SC House unanimously votes to approve six weeks paid parental leave, teachers and lawmaker reacts

COLUMBIA, SC (WOLO) — On Wednesday, the SC House of Representatives approved a bill that allows teachers and staff to have paid parental leave for up to six weeks when they give birth or adopt a child.

The bill passed unanimously with a vote of 113-0.

Teachers who give birth or are the primary caretakers of an adopted child would be eligible for six weeks of paid leave. The other parent can take up to two weeks and parents who foster a child in state custody also are eligible for two weeks of leave.

Erin Rigot was a teacher for nine years and is now an instructional coach at Greenville League Academy. She shared her story with legislators at the State House on Wednesday.

In May, 2017 she and her husband Taylor had their son Emerson two months early due to a medical condition called preeclampsia.

“It was really tough to go for about 4 months without any pay. I had my short-term disability. I had FMLA reserving my job. All of that was fine, but it took us about 2 years to recover financially,” Rigot says.

The House vote says a lot to educators in the state, Rigot says, who believes this pushes South Carolina in the right direction.

“It really had me thinking, I cannot think of a time in my 13 years as a SC educator, that I’ve heard good news come from Columbia that was gonna affect me directly as an educator. I’m sorry I get a little emotional, um that was powerful. Our district does a lot that is positive for us. But from the state level I can’t think of the last time that I saw good news that was gonna help with retention and recruitment,” Rigot says.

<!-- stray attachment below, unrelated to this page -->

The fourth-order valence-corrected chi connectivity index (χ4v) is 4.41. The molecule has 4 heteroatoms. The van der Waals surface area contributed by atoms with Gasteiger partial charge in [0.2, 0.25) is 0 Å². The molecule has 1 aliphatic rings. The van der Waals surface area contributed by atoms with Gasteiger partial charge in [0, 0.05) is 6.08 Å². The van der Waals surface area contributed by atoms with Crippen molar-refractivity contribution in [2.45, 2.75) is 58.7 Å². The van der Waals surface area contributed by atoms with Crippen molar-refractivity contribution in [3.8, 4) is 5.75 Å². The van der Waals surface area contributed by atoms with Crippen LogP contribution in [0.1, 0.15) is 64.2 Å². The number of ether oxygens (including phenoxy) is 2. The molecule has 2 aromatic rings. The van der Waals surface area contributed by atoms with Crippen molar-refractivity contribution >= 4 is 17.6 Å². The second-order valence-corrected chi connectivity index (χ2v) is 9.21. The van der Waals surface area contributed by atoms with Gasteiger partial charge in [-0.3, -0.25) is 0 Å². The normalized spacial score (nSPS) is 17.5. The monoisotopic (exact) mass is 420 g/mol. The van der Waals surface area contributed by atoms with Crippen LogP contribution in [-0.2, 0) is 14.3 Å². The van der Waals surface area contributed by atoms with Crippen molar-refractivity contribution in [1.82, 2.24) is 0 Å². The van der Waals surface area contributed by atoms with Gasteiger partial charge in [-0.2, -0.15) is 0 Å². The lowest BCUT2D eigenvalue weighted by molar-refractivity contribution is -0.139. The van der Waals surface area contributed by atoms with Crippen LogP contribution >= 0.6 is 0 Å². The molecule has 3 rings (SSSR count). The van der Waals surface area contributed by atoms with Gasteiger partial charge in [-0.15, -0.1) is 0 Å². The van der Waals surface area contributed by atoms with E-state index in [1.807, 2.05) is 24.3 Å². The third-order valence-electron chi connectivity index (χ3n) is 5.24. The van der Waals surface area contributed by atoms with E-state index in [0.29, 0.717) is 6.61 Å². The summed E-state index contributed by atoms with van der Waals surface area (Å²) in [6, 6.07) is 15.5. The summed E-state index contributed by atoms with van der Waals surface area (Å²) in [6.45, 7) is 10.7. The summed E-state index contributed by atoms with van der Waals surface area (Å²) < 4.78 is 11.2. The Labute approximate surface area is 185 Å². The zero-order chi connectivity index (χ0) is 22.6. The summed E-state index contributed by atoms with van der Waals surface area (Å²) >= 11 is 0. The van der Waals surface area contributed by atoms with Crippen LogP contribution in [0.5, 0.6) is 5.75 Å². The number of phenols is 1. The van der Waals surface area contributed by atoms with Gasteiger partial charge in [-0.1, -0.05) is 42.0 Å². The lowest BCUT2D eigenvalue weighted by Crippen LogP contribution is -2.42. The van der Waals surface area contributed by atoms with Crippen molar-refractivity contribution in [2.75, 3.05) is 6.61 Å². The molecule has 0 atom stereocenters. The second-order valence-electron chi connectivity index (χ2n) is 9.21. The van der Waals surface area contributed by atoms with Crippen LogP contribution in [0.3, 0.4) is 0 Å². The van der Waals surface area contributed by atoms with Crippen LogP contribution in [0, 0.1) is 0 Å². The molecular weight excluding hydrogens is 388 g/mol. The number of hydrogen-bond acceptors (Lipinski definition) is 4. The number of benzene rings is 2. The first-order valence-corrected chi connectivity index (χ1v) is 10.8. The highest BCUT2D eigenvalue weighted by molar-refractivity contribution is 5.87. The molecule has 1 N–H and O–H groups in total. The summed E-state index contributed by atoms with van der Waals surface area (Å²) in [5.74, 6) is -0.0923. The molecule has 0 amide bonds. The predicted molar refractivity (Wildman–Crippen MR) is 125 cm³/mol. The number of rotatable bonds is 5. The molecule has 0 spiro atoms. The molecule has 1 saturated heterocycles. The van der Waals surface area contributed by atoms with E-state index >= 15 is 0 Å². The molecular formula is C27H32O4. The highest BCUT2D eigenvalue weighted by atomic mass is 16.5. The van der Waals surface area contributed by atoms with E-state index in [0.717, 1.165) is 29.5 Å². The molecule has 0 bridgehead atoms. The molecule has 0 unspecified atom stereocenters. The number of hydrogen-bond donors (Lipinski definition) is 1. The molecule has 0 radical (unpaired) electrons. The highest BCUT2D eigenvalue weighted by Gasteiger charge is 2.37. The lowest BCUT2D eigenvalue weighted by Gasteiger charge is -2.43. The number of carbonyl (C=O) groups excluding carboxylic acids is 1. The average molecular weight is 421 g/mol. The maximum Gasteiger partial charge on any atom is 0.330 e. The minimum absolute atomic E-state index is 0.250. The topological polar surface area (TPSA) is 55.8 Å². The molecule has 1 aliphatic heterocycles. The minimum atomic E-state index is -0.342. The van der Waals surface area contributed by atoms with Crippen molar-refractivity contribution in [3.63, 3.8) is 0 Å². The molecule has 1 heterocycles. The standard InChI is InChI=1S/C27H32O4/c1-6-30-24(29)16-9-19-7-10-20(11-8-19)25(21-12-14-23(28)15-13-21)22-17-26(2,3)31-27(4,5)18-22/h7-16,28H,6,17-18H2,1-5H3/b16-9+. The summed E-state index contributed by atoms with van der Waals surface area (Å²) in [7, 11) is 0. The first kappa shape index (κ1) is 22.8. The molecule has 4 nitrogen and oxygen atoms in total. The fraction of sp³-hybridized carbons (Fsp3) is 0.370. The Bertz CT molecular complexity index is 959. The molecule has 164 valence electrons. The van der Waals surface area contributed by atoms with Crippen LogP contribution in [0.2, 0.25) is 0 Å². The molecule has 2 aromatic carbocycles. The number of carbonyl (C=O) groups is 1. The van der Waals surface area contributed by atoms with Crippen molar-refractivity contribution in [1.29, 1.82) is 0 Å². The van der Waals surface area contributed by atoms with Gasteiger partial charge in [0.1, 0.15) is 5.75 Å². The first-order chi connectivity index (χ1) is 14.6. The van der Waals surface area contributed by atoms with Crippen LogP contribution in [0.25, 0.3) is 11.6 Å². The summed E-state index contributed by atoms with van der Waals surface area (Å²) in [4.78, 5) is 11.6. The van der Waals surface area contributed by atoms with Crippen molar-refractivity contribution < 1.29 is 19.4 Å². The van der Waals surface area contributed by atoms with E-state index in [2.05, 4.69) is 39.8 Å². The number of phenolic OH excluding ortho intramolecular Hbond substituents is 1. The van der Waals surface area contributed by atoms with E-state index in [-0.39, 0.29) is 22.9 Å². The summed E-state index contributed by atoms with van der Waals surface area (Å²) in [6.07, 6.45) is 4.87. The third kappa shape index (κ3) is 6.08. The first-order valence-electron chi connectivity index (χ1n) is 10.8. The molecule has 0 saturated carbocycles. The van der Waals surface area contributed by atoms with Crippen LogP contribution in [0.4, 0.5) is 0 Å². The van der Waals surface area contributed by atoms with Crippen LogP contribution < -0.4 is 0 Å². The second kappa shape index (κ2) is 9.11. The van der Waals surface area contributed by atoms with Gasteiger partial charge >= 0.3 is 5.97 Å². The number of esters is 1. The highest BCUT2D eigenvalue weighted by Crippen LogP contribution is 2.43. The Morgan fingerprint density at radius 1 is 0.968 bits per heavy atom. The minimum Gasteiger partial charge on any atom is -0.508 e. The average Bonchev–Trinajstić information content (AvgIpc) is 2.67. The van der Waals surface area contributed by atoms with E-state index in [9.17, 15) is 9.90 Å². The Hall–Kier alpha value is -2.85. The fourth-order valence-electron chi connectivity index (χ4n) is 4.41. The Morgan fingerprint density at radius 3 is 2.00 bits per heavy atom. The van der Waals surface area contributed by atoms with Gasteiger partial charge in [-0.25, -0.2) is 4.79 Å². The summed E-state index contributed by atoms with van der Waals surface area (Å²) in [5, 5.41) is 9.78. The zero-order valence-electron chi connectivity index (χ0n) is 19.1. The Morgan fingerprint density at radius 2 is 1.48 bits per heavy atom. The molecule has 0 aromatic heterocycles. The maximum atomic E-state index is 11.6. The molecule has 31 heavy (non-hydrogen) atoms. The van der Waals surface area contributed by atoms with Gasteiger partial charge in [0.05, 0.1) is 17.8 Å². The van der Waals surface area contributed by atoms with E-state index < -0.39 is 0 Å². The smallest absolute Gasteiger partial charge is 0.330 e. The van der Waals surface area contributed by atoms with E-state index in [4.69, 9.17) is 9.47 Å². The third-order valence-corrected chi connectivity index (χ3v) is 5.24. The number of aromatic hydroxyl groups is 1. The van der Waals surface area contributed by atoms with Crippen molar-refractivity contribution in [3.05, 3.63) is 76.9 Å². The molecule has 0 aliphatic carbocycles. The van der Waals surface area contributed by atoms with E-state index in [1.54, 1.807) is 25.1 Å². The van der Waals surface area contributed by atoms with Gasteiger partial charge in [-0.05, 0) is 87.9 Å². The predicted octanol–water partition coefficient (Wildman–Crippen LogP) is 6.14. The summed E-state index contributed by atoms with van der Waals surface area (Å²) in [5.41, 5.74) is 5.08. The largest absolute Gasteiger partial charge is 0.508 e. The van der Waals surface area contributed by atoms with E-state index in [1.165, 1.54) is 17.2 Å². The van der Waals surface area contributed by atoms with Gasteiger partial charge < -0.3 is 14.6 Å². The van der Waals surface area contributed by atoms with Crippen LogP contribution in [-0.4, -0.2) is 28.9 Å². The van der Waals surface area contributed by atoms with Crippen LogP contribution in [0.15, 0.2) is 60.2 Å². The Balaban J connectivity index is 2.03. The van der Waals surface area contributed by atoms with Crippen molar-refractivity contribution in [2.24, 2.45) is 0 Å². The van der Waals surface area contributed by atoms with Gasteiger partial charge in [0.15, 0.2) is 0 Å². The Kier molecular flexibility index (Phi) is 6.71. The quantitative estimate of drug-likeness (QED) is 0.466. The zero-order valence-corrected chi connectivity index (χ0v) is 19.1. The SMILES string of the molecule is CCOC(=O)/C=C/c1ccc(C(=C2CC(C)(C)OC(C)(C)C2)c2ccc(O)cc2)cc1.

Patrick Kelly, Director of Governmental Affairs with the Palmetto State Teachers Association says if the bill becomes law, South Carolina will become the first state in the southeast to offer six weeks of paid parental leave to educators, and will increase the retention and recruitment of educators in the state.

“And ultimately that benefits everybody. It benefits the students obviously, but it also benefits the teachers even if they’re not having families. Because if we can retain their colleagues, that’s going to mitigate some of the enhanced workload that teachers are facing right now, because we have unfilled positions,” says Kelly, who also teaches AP U.S. Government and Politics at Blythewood High School.

Representative Gilda Cobb-Hunter says this bipartisan effort comes from an awareness of just how critical teachers are to children’s education.

“A lot of times people see us up here and think all we do is fuss and fight, and we do our fair share of that. But this is an example of what happens when people of different philosophies come together to pass legislation,” Cobb-Hunter says.

The bill will head to the SC Senate next. “So the ball is in their court and it’s up to them…” says Cobb-Hunter.

Currently a federal law allows up to twelve weeks of parental leave with no pay.

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